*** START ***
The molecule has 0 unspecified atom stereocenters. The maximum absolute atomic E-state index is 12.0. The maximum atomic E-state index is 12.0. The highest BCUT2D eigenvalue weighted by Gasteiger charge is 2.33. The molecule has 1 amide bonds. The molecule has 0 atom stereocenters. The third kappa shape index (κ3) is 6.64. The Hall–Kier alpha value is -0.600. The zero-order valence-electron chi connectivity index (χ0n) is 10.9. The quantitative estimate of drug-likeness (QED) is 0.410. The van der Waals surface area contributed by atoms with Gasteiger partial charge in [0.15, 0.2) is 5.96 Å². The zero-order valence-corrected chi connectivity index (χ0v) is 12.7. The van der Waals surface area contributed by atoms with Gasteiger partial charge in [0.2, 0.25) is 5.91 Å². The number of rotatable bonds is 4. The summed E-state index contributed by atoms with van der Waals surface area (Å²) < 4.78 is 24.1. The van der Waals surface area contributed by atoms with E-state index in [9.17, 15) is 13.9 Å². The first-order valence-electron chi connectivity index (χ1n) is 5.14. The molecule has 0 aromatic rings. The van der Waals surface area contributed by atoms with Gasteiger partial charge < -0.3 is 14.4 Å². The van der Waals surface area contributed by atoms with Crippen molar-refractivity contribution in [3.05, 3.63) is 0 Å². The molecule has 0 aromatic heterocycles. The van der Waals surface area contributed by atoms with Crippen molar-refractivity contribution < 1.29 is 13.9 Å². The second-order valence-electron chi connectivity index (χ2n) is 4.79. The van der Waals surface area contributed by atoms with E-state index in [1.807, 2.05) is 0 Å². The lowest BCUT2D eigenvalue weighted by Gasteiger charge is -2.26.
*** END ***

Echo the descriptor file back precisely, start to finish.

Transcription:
The molecule has 0 unspecified atom stereocenters. The maximum absolute atomic E-state index is 12.0. The maximum atomic E-state index is 12.0. The highest BCUT2D eigenvalue weighted by Gasteiger charge is 2.33. The molecule has 1 amide bonds. The molecule has 0 atom stereocenters. The third kappa shape index (κ3) is 6.64. The Hall–Kier alpha value is -0.600. The zero-order valence-electron chi connectivity index (χ0n) is 10.9. The quantitative estimate of drug-likeness (QED) is 0.410. The van der Waals surface area contributed by atoms with Gasteiger partial charge in [0.15, 0.2) is 5.96 Å². The zero-order valence-corrected chi connectivity index (χ0v) is 12.7. The van der Waals surface area contributed by atoms with Gasteiger partial charge in [0.2, 0.25) is 5.91 Å². The number of rotatable bonds is 4. The summed E-state index contributed by atoms with van der Waals surface area (Å²) < 4.78 is 24.1. The van der Waals surface area contributed by atoms with E-state index in [9.17, 15) is 13.9 Å². The first-order valence-electron chi connectivity index (χ1n) is 5.14. The molecule has 0 aromatic rings. The van der Waals surface area contributed by atoms with Gasteiger partial charge < -0.3 is 14.4 Å². The van der Waals surface area contributed by atoms with Crippen molar-refractivity contribution in [3.05, 3.63) is 0 Å². The molecule has 0 aromatic heterocycles. The van der Waals surface area contributed by atoms with Crippen molar-refractivity contribution < 1.29 is 13.9 Å². The second-order valence-electron chi connectivity index (χ2n) is 4.79. The van der Waals surface area contributed by atoms with E-state index in [1.807, 2.05) is 0 Å². The lowest BCUT2D eigenvalue weighted by Gasteiger charge is -2.26.